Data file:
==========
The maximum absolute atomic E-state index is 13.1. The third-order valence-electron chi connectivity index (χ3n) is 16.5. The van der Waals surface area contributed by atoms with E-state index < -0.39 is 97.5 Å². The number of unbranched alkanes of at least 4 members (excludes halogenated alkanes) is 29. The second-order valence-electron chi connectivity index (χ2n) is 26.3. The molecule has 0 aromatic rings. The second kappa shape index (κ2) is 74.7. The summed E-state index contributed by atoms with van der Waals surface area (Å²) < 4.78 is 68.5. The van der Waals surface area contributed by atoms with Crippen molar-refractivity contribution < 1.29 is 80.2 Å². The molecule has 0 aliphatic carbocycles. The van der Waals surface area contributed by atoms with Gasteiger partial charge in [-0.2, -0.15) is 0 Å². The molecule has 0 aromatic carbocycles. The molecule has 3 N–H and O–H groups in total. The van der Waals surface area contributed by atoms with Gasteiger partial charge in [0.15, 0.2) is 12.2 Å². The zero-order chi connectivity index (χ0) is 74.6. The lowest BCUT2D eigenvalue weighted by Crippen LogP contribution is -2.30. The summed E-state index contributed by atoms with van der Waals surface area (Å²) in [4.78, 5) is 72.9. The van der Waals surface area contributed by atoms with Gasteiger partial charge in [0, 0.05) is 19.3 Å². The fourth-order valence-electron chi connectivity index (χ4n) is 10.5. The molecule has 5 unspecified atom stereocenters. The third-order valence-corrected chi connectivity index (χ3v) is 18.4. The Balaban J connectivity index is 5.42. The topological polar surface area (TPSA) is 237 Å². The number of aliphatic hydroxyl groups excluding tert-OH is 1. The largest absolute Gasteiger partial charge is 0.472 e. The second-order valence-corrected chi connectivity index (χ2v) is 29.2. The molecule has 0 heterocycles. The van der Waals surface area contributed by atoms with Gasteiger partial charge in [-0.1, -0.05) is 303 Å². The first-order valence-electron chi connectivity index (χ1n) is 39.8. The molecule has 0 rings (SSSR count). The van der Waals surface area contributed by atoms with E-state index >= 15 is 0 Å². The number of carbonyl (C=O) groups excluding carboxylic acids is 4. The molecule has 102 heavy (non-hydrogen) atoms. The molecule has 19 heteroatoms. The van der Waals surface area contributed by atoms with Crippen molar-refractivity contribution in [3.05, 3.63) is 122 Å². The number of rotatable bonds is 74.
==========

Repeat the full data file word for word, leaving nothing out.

The maximum absolute atomic E-state index is 13.1. The third-order valence-electron chi connectivity index (χ3n) is 16.5. The van der Waals surface area contributed by atoms with E-state index < -0.39 is 97.5 Å². The number of unbranched alkanes of at least 4 members (excludes halogenated alkanes) is 29. The second-order valence-electron chi connectivity index (χ2n) is 26.3. The molecule has 0 aromatic rings. The second kappa shape index (κ2) is 74.7. The summed E-state index contributed by atoms with van der Waals surface area (Å²) < 4.78 is 68.5. The van der Waals surface area contributed by atoms with Crippen molar-refractivity contribution < 1.29 is 80.2 Å². The molecule has 0 aliphatic carbocycles. The van der Waals surface area contributed by atoms with Gasteiger partial charge in [-0.2, -0.15) is 0 Å². The molecule has 0 aromatic carbocycles. The molecule has 3 N–H and O–H groups in total. The van der Waals surface area contributed by atoms with Gasteiger partial charge in [0.15, 0.2) is 12.2 Å². The zero-order chi connectivity index (χ0) is 74.6. The lowest BCUT2D eigenvalue weighted by Crippen LogP contribution is -2.30. The summed E-state index contributed by atoms with van der Waals surface area (Å²) in [4.78, 5) is 72.9. The van der Waals surface area contributed by atoms with Gasteiger partial charge in [0, 0.05) is 19.3 Å². The fourth-order valence-electron chi connectivity index (χ4n) is 10.5. The molecule has 5 unspecified atom stereocenters. The third-order valence-corrected chi connectivity index (χ3v) is 18.4. The Balaban J connectivity index is 5.42. The topological polar surface area (TPSA) is 237 Å². The number of aliphatic hydroxyl groups excluding tert-OH is 1. The largest absolute Gasteiger partial charge is 0.472 e. The second-order valence-corrected chi connectivity index (χ2v) is 29.2. The molecule has 0 heterocycles. The van der Waals surface area contributed by atoms with Gasteiger partial charge in [-0.1, -0.05) is 303 Å². The first-order valence-electron chi connectivity index (χ1n) is 39.8. The molecule has 0 rings (SSSR count). The van der Waals surface area contributed by atoms with E-state index >= 15 is 0 Å². The number of carbonyl (C=O) groups excluding carboxylic acids is 4. The molecule has 102 heavy (non-hydrogen) atoms. The molecule has 19 heteroatoms. The van der Waals surface area contributed by atoms with Crippen molar-refractivity contribution in [3.05, 3.63) is 122 Å². The number of rotatable bonds is 74.